Updated Wednesday, April 10, 2019 at 6:35 p.m.
By Christian Spencer, Staff Writer
HARTFORD — Facing deportation, Wayzaro Walton is on a quest to stay with her family in Hartford.
Walton on Monday received a reprieve. A U.S. Court of Appeals for the Second Circuit ordered a stay of deportation for her while the federal Board of Immigration Appeals considers her case. However, federal officials said Walton will remain in a detention facility in Massachusetts.
Immigration and Customs Enforcement officials said Walton, 34, is a convicted felon. So on a routine visit to check in with a private agency that works with ICE, officials arrested her on March 26 and transported her to detention.
According to ICE, the British-born immigrant was convicted of third-degree larceny and had several misdemeanor charges for shoplifting. After a judge in 2012 deemed Walton deportable, ICE moved in.
Advocates for Walton said ICE officials made the wrong move. That’s because Walton was pardoned for her past crimes on January 15. And according to a pardon waiver clause, an immigration statue, if she had a full pardon, her past conviction should no longer be used against her as they were used in her 2012 immigration case.
And there are other factors at play, said Erin O’Neil Baker, Walton’s attorney.
“We’ve been trying to reopen that case about her deportation, arguing that her crimes are not deportable crimes,” Baker said.
Walton’s is one of hundreds of individuals in Connecticut who have been detained by ICE officials. Since 2017, 436 people in Connecticut have been detained, according to a report from the U.S. Department of Justice.
Nationally, the fiscal year of 2018 was considered a successful year that aligned with President Donald Trump’s agenda for stricter border control and deportation of undocumented or unlawful immigrants, according to ICE and Enforcement and Removal Operations. There were 158,581 arrests in 2018, the greatest number of arrests over the last two fiscal years, according to an ERO report.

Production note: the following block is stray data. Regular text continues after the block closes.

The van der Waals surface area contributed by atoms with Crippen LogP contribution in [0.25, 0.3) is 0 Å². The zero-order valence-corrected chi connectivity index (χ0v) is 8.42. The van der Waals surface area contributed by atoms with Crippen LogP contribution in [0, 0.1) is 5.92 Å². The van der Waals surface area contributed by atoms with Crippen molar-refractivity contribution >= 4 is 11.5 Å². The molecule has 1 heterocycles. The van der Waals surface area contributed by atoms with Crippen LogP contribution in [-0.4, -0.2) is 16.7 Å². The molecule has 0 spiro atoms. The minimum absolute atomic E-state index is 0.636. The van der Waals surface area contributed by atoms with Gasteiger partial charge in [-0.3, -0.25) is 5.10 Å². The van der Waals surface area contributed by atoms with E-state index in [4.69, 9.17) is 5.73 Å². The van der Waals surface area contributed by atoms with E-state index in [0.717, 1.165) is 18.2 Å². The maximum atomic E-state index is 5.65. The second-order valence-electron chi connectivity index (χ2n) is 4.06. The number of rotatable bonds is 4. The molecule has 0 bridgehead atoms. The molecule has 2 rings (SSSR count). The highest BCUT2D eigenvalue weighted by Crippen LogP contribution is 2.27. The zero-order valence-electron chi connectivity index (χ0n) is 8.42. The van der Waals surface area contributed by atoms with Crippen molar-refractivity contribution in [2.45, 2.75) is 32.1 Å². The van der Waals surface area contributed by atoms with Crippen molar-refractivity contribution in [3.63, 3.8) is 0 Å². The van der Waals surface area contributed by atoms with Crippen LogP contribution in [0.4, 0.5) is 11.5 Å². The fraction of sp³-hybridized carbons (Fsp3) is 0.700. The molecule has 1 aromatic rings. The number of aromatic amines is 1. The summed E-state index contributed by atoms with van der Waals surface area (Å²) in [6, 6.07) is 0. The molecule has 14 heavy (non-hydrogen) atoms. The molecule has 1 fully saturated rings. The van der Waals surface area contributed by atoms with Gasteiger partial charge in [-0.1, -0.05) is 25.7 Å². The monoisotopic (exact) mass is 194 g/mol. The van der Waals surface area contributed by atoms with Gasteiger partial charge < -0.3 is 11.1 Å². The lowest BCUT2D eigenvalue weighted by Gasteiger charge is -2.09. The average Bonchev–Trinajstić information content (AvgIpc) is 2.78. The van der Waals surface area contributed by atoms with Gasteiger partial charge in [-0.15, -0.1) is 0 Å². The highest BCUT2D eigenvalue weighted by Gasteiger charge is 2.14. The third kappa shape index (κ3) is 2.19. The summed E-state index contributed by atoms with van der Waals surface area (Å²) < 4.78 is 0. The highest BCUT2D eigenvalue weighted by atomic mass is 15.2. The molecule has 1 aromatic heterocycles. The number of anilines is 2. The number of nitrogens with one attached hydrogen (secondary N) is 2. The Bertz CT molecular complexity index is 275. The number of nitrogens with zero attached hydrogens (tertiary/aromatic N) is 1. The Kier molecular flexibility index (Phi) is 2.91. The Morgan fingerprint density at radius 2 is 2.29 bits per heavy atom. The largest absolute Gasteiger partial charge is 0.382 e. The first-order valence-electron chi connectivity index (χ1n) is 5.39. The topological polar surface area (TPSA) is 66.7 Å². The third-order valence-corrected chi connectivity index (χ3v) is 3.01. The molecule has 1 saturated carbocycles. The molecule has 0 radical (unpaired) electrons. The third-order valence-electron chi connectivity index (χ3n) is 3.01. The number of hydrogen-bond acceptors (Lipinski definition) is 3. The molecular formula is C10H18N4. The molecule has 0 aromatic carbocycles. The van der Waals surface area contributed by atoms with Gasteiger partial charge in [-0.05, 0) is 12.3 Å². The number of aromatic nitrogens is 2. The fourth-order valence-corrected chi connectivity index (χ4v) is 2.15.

Since January 2017 when Trump issued his executive order to “enhance public safety,” detention facility bookings nationwide have increased more than 22 percent.
In 2017, there were 4,019 immigration cases pending in Hartford, according to the U.S. Department of Justice report.
Walton is a legal resident, who is married to an American citizen, Tamika Ferguson. They both have a 15-year-old daughter. Nevertheless, ICE arrested Walton the night before her state pardon for felony larceny and other misdemeanors became effective.
Since Walton’s arrest, her wife has been talking to her by phone every day.
“She’s just ready to come home. She misses her daughter,” Ferguson said after wiping away tears in the aftermath of a press conference on Tuesday. “She’s just ready to be home.”
Last month, supporters rallied before the federal building in Hartford to help reunite Walton with her family. Consequently, they started a MoveOn.org petition to help keep Walton in Hartford with her family.
Hartford Deportation Defense’s community organizer Constanza Segovia said Walton’s pardon should have prevented her from being detained.
“ICE refuses to accept [Walton’s pardon]. And it’s not recognizing the power of pardon in Connecticut because of the process,” Segovia said.
At issue is a legal question that involves the state’s sovereignty. That’s why Attorney General William Tong has intervened. He recently filed an amicus brief with the Second Circuit Court arguing that the parole board should be viewed as a part of the state’s executive branch. And ICE should have recognized the pardon.
“We needed to step in to make clear that when we pardon someone, they are cleared. It should be recognized. ” Tong said. “The federal government needs to respect the sovereignty of Connecticut.”
The pardon process in Connecticut is different than other states in which a governor grants pardon. In Connecticut, a Parole Board approves pardons. Last month, Gov. Ned Lamont wrote to the Department of Homeland Security asking for Walton’s pardon to be recognized.
“I’m grateful to the Second Circuit Court of Appeals for recognizing the gravity of Wayzaro’s case and granting her a temporary stay of deportation. But this fight is far from over. We need to fight for permanent relief for Wayzaro,” Tong said. “This is another example of how the Trump Administration has separated children from their parents, and it doesn’t just happen at the border.”
Tong said he visited the border. And the country needs to have an honest discussion about immigration.
“The separation of children from their parents is not just happening at the border,” Tong said. “It’s happening here in Connecticut.”